The weird thing was that the same thing happened again with a philosophy graduate student whom I was interviewing some months later. Now you’re going to start thinking it’s me, but I was interviewing a philosophy graduate student who, like Parfit, had a very unemotional demeanor; we started talking about suffering in the abstract, and he burst into tears. I don’t quite know what to make of all this but I do think that insofar as one is interested in the relationship of ideas to people who think about them, and not just in the ideas themselves, those small events are moving and important.

I imagine some of those effective altruists, picking up worms, and I can see them here too. I can see them sitting down and crying at the idea of suffering, at allowing it to exist.

Larissa MacFarquhar says she doesn’t know what to make of this. I think I sort of do. I’m not much of an effective altruist – at least, I’ve managed to evade the 80,000 Hours coaches long enough to stay in medicine. But every so often, I can see the world as they have to. Where the very existence of suffering, any suffering at all, is an immense cosmic wrongness, an intolerable gash in the world, distressing and enraging. Where a single human lifetime seems frighteningly inadequate compared to the magnitude of the problem. Where all the normal interpersonal squabbles look trivial in the face of a colossal war against suffering itself, one that requires a soldier’s discipline and a general’s eye for strategy.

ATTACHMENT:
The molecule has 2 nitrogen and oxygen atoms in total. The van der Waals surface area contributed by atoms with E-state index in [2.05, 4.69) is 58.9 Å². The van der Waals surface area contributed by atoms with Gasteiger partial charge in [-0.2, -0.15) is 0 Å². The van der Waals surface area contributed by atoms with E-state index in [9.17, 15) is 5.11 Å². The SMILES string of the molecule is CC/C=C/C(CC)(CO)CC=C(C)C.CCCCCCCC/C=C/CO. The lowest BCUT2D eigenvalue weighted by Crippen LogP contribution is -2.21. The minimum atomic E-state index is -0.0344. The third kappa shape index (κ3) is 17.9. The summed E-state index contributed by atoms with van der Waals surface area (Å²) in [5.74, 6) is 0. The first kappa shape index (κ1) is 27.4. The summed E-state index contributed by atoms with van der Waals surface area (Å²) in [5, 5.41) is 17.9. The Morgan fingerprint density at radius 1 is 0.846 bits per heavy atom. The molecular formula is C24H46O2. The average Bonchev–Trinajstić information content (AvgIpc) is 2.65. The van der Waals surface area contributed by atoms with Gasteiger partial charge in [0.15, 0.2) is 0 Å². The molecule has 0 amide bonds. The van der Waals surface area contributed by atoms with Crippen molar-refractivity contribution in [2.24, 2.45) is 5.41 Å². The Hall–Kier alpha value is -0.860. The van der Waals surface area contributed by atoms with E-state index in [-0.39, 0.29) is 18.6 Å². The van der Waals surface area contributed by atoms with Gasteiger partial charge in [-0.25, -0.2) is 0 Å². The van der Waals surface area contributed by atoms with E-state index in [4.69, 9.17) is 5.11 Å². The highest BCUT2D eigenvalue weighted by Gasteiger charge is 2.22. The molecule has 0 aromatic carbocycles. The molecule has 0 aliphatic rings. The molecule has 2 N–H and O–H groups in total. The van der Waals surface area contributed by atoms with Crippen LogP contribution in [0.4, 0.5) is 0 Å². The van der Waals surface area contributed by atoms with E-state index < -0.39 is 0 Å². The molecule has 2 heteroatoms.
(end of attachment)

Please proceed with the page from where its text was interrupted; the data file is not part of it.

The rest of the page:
All of these Effecting Effective Effectiveness people don’t obsess over efficiency out of bloodlessness. They obsess because the struggle is so desperate, and the resources so few. Their efficiency is military efficiency. Their cooperation is military discipline. Their unity is the unity of people facing a common enemy. And they are winning. Very slowly, WWI trench-warfare-style. But they really are.
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Sources and commentary here

And I write this partly because…well, it hasn’t been a great couple of weeks. The culture wars are reaching a fever pitch, protesters are getting run over by neo-Nazis, North Korea is threatening nuclear catastrophe. The world is a shitshow, nobody’s going to argue with that – and the people who are supposed to be leading us and telling us what to do are just about the shittiest of all.

And this is usually a pretty cynical blog. I’m cynical about academia and I’m cynical about medicine and goodness knows I’m cynical about politics. But Byron wrote:

I have not loved the world, nor the world me
But let us part fair foes; I do believe,
Though I have found them not, that there may be